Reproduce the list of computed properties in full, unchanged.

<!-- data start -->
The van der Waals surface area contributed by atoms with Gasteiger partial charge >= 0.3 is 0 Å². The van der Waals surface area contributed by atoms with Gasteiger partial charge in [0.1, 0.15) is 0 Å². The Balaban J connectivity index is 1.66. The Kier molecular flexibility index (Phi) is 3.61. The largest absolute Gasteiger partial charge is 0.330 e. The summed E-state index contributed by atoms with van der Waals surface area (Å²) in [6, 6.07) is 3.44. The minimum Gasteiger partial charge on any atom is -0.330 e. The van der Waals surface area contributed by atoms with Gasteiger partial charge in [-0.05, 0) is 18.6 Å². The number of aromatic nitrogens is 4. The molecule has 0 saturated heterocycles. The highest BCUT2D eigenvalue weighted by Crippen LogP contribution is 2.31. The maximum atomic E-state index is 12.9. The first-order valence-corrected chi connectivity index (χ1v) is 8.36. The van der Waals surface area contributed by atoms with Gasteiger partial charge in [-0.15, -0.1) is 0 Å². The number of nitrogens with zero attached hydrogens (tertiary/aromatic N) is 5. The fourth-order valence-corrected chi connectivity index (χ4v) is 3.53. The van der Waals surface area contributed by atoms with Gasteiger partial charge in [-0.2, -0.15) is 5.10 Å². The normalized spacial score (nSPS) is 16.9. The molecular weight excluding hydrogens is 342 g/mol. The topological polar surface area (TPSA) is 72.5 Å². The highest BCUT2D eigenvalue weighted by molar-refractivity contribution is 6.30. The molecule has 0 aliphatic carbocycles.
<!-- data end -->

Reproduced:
The van der Waals surface area contributed by atoms with Gasteiger partial charge >= 0.3 is 0 Å². The van der Waals surface area contributed by atoms with Gasteiger partial charge in [0.1, 0.15) is 0 Å². The Balaban J connectivity index is 1.66. The Kier molecular flexibility index (Phi) is 3.61. The largest absolute Gasteiger partial charge is 0.330 e. The summed E-state index contributed by atoms with van der Waals surface area (Å²) in [6, 6.07) is 3.44. The minimum Gasteiger partial charge on any atom is -0.330 e. The van der Waals surface area contributed by atoms with Gasteiger partial charge in [-0.05, 0) is 18.6 Å². The number of aromatic nitrogens is 4. The molecule has 0 saturated heterocycles. The highest BCUT2D eigenvalue weighted by Crippen LogP contribution is 2.31. The maximum atomic E-state index is 12.9. The first-order valence-corrected chi connectivity index (χ1v) is 8.36. The van der Waals surface area contributed by atoms with Gasteiger partial charge in [-0.15, -0.1) is 0 Å². The number of nitrogens with zero attached hydrogens (tertiary/aromatic N) is 5. The fourth-order valence-corrected chi connectivity index (χ4v) is 3.53. The van der Waals surface area contributed by atoms with Gasteiger partial charge in [-0.2, -0.15) is 5.10 Å². The normalized spacial score (nSPS) is 16.9. The molecular weight excluding hydrogens is 342 g/mol. The topological polar surface area (TPSA) is 72.5 Å². The highest BCUT2D eigenvalue weighted by molar-refractivity contribution is 6.30. The molecule has 0 aliphatic carbocycles.